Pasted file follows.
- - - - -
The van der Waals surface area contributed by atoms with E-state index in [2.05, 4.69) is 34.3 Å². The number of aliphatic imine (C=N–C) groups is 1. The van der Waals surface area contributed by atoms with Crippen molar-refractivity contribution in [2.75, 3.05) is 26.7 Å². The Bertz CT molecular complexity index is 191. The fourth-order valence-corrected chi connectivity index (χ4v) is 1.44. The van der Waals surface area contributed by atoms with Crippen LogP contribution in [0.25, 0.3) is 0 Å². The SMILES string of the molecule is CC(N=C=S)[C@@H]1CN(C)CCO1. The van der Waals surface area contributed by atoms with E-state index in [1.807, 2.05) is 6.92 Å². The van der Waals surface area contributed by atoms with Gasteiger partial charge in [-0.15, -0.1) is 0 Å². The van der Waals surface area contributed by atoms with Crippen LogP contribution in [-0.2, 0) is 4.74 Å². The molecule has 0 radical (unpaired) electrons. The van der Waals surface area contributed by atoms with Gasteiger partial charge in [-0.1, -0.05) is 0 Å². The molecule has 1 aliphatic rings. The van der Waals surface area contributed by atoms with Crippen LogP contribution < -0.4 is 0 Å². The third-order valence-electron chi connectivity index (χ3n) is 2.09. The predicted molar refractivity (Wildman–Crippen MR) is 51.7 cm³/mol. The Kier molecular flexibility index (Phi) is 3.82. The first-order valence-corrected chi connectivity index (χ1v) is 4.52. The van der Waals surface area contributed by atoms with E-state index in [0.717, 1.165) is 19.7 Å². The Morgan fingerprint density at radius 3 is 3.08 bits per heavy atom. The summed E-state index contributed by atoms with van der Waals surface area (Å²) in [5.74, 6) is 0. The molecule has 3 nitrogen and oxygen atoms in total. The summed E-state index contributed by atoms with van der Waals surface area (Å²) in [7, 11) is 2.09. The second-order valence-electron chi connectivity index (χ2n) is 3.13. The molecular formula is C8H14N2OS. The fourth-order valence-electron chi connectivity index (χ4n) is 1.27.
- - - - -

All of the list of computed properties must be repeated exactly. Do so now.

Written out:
The van der Waals surface area contributed by atoms with E-state index in [2.05, 4.69) is 34.3 Å². The number of aliphatic imine (C=N–C) groups is 1. The van der Waals surface area contributed by atoms with Crippen molar-refractivity contribution in [2.75, 3.05) is 26.7 Å². The Bertz CT molecular complexity index is 191. The fourth-order valence-corrected chi connectivity index (χ4v) is 1.44. The van der Waals surface area contributed by atoms with Crippen LogP contribution in [0.25, 0.3) is 0 Å². The SMILES string of the molecule is CC(N=C=S)[C@@H]1CN(C)CCO1. The van der Waals surface area contributed by atoms with E-state index in [1.807, 2.05) is 6.92 Å². The van der Waals surface area contributed by atoms with Gasteiger partial charge in [-0.15, -0.1) is 0 Å². The van der Waals surface area contributed by atoms with Crippen LogP contribution in [-0.2, 0) is 4.74 Å². The molecule has 0 radical (unpaired) electrons. The van der Waals surface area contributed by atoms with Gasteiger partial charge in [-0.1, -0.05) is 0 Å². The molecule has 1 aliphatic rings. The van der Waals surface area contributed by atoms with Crippen LogP contribution < -0.4 is 0 Å². The third-order valence-electron chi connectivity index (χ3n) is 2.09. The predicted molar refractivity (Wildman–Crippen MR) is 51.7 cm³/mol. The Kier molecular flexibility index (Phi) is 3.82. The first-order valence-corrected chi connectivity index (χ1v) is 4.52. The van der Waals surface area contributed by atoms with E-state index in [0.717, 1.165) is 19.7 Å². The Morgan fingerprint density at radius 3 is 3.08 bits per heavy atom. The summed E-state index contributed by atoms with van der Waals surface area (Å²) in [5.74, 6) is 0. The molecule has 3 nitrogen and oxygen atoms in total. The summed E-state index contributed by atoms with van der Waals surface area (Å²) in [7, 11) is 2.09. The second-order valence-electron chi connectivity index (χ2n) is 3.13. The molecular formula is C8H14N2OS. The fourth-order valence-electron chi connectivity index (χ4n) is 1.27.